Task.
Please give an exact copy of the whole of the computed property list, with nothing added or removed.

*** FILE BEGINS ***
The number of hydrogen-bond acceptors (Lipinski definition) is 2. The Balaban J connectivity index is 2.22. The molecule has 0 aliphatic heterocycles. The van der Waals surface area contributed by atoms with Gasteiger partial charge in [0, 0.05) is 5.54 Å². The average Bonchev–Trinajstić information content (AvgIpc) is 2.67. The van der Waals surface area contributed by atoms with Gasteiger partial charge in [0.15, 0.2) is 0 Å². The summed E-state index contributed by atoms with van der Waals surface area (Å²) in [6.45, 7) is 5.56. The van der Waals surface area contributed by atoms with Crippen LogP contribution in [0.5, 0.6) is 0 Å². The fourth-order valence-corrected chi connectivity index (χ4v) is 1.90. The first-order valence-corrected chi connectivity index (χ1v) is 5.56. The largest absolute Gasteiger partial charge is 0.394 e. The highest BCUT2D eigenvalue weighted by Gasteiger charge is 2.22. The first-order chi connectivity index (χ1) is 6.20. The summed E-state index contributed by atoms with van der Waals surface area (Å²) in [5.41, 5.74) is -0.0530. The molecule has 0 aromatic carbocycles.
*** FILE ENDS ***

The number of hydrogen-bond acceptors (Lipinski definition) is 2. The Balaban J connectivity index is 2.22. The molecule has 0 aliphatic heterocycles. The van der Waals surface area contributed by atoms with Gasteiger partial charge in [0, 0.05) is 5.54 Å². The average Bonchev–Trinajstić information content (AvgIpc) is 2.67. The van der Waals surface area contributed by atoms with Gasteiger partial charge in [0.15, 0.2) is 0 Å². The summed E-state index contributed by atoms with van der Waals surface area (Å²) in [6.45, 7) is 5.56. The van der Waals surface area contributed by atoms with Crippen LogP contribution in [0.5, 0.6) is 0 Å². The fourth-order valence-corrected chi connectivity index (χ4v) is 1.90. The first-order valence-corrected chi connectivity index (χ1v) is 5.56. The largest absolute Gasteiger partial charge is 0.394 e. The highest BCUT2D eigenvalue weighted by Gasteiger charge is 2.22. The first-order chi connectivity index (χ1) is 6.20. The summed E-state index contributed by atoms with van der Waals surface area (Å²) in [5.41, 5.74) is -0.0530. The molecule has 0 aromatic carbocycles.